Saturday, November 25, 2006

This is my Calcutta Cup design. I think it’s rather sweet. The idea at present is to repeat it around the sweater, just above the ribbing. I wound another skein yesterday, too. So today’s job is to design the sweater again, shouldn’t take long, and then I’m ready to cast on when the current watchcap is finished. That shouldn’t take long either. You see why I've got to get started -- this much at least must be knit before '06 comes to an end. The Cup itself will almost certainly migrate to its more usual home in London on February 1, when the '07 Calcutta Cup match is played. It would be nice (but unlikely) to have finished the sweater by then.

Calcutta Cup

Last Sunday, as I have mentioned, was my husband’s 81st birthday, and we all went out to lunch down there in London. He and I shot away from the table to take in the last day of the British Art exhibition at the Hayward. When we got home in the evening, I was a little afraid that it was going to be one of those we’ve-had-lots-to-eat-and-don’t-want-any-more situations: my husband never skips a meal; I would have had to make an omelet.

But no: there they all were, or most of them, anyway, planning on pizza.

Theo of course was still wearing his striped Koigu, and as we were all standing around in the kitchen, someone said that I had been unusually successful with the neckline. It's the Seamless Hybrid from EZ's Knitting Without Tears. I've always admired it, but only succeeded when Meg herself told me not to knit it the way her mother specifies, but to take into account the fact that stitch-gauge and row-gauge are different, and occasionally k2 body stitches tog as you progress from sleeve-hole to neck.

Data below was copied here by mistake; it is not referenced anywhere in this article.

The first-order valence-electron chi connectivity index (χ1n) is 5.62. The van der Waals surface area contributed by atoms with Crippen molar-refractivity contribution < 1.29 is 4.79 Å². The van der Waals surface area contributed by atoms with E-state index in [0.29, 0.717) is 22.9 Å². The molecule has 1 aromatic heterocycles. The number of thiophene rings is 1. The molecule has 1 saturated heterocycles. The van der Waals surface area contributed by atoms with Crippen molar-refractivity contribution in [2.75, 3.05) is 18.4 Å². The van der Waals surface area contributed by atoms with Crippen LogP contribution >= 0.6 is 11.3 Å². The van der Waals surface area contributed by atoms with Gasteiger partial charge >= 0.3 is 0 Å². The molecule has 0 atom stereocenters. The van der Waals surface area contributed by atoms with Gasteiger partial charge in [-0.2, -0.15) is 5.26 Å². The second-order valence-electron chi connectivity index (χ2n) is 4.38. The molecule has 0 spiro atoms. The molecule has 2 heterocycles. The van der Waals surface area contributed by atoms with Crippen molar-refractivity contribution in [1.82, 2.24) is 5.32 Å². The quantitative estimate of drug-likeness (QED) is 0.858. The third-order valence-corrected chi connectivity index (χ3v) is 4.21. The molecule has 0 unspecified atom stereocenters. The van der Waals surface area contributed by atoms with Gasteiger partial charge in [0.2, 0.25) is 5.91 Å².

Jeans sweater on T Best.

Flattery will get you everywhere, and in this case it got me wondering whether I could do that neckline on Alexander's Fair Isle, compounding the joke of having the pattern flow in all directions. Of course knitting 2tog would spoil a Fair Isle pattern -- but the point here is that Fair Isle knitting is inevitably rather tight, and the stitches are pulled into something much more like a square than a rectangle. So maybe it would work. In any event, it is one decision that doesn't have to be made now.

1 comment:

  1. I used EZ's saddle shoulder decrease method in a stranded-two-color sweater this year (not strictly Fair Isle, but close enough). It worked beautifully, and looks very clever and smart on the finished product. The only drawback was having to knit back-and-forth in two colors on the shoulder straps, but it looked so good it was worth it.

    Can't wait to see photos.